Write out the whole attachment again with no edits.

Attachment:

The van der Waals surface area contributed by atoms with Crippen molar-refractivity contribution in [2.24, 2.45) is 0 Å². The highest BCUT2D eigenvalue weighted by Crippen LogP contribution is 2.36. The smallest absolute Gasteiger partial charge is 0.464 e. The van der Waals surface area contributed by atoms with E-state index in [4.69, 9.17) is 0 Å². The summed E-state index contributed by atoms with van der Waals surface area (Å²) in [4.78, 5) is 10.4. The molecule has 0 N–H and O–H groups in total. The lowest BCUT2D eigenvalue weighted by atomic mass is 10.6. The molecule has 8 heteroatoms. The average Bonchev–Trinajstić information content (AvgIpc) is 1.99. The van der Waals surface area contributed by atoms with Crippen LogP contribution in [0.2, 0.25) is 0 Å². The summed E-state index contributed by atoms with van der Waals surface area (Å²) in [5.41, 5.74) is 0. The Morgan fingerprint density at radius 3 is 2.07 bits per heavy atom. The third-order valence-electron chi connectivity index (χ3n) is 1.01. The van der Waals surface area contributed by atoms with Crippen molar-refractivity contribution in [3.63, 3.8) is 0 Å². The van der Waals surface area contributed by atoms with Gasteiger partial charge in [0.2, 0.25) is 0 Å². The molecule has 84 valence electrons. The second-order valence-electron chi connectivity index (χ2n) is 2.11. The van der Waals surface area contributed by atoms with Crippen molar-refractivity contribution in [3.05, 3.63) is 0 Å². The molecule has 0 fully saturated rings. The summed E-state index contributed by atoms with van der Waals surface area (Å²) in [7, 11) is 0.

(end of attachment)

The van der Waals surface area contributed by atoms with Crippen molar-refractivity contribution in [2.24, 2.45) is 0 Å². The highest BCUT2D eigenvalue weighted by Crippen LogP contribution is 2.36. The smallest absolute Gasteiger partial charge is 0.464 e. The van der Waals surface area contributed by atoms with E-state index in [4.69, 9.17) is 0 Å². The summed E-state index contributed by atoms with van der Waals surface area (Å²) in [4.78, 5) is 10.4. The molecule has 0 N–H and O–H groups in total. The lowest BCUT2D eigenvalue weighted by atomic mass is 10.6. The molecule has 8 heteroatoms. The average Bonchev–Trinajstić information content (AvgIpc) is 1.99. The van der Waals surface area contributed by atoms with Crippen LogP contribution in [0.2, 0.25) is 0 Å². The summed E-state index contributed by atoms with van der Waals surface area (Å²) in [5.41, 5.74) is 0. The Morgan fingerprint density at radius 3 is 2.07 bits per heavy atom. The third-order valence-electron chi connectivity index (χ3n) is 1.01. The van der Waals surface area contributed by atoms with Crippen molar-refractivity contribution in [3.63, 3.8) is 0 Å². The van der Waals surface area contributed by atoms with Gasteiger partial charge in [0.2, 0.25) is 0 Å². The molecule has 84 valence electrons. The second-order valence-electron chi connectivity index (χ2n) is 2.11. The van der Waals surface area contributed by atoms with Crippen molar-refractivity contribution in [3.05, 3.63) is 0 Å². The molecule has 0 fully saturated rings. The summed E-state index contributed by atoms with van der Waals surface area (Å²) in [7, 11) is 0.